• It is another aspect of the present invention, wherein a user may specify additional monies, in any appropriate unit of real or virtual currency that a prospect would have to pay to communicate or interact with the user.
  • It is another aspect of the present invention, wherein the profile display particulars includes the charges payable in real or virtual currency to communicate or interact with the prospect.
  • It is another aspect of the present invention, wherein if a user's responsiveness rating falls below a threshold, then the user's ability to communicate or interact with prospects may be placed on hold.
  • It is another aspect of the present invention, wherein the user and any of the individuals involved in the user's search may have the option of changing the stage, nature, and extent of such involvement.
  • It is another aspect of the present invention, wherein a matchmaking site user's group members may have privileges that include offering testimonials for inclusion in a user's profile; serving as references to a user; forwarding a profile to another user or potential user; adding searched profiles to a user's shortlist, for his/her consideration; reading, reviewing and rating user profiles; and interacting with a prospect at the site.
  • It is another aspect of the present invention, wherein a user group's reviews, ratings, and messages pertaining to a prospect's profile may remain private to the group concerned and specific to that prospect's profile.
  • It is another aspect of the present invention, wherein the method facilitates meetings between two users, with or without either user's group members being involved, and includes exchanging of relevant information.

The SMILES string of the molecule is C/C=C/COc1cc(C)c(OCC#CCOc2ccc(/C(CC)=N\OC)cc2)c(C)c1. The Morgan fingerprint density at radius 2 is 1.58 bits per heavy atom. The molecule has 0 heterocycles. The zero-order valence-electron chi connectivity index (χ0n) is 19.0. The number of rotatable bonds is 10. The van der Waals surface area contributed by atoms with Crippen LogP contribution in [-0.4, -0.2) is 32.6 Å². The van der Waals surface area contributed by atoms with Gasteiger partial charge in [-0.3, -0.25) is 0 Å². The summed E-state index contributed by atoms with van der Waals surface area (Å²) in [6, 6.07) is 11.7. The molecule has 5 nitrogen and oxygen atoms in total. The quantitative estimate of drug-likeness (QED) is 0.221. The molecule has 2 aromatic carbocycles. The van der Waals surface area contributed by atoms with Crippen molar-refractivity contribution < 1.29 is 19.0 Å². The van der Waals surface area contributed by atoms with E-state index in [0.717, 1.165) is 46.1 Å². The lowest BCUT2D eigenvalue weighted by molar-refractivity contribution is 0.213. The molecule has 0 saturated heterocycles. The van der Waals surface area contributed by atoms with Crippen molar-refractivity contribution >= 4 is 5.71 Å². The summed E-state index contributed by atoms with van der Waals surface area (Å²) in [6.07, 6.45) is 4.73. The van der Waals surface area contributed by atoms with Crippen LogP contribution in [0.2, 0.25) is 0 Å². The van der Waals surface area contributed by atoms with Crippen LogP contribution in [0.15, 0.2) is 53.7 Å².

• It is another aspect of the present invention, wherein the method also facilitates the coming together of potentially compatible users for online interactions that include instant messaging and near-real-time communications or interactions.
  • It is another aspect of the present invention, wherein users are provided with the means to collate prospects' contact information and pertinent particulars into a repository or database.
  • It is another aspect of the present invention, wherein the system may extract and present to a pair of users their profile particulars, interaction history, activity stream, and/or any other relevant or interesting information.
  • It is another aspect of the present invention, wherein in the matchmaking web site the users enter profile information and indicate partner preferences, and in the networking web site the users create and expand their social graphs by connecting online with other people.
  • It is another aspect of the present invention, wherein a user may populate his or her network either directly at the networking site or from within the matchmaking site.
  • It is another aspect of the present invention, wherein a user may port select information from his or her networking site profile to his or her profile at the matchmaking site.
  • It is another aspect of the present invention, wherein a group member's profile at a user's matchmaking site profile may be linked to the group member's networking site profile.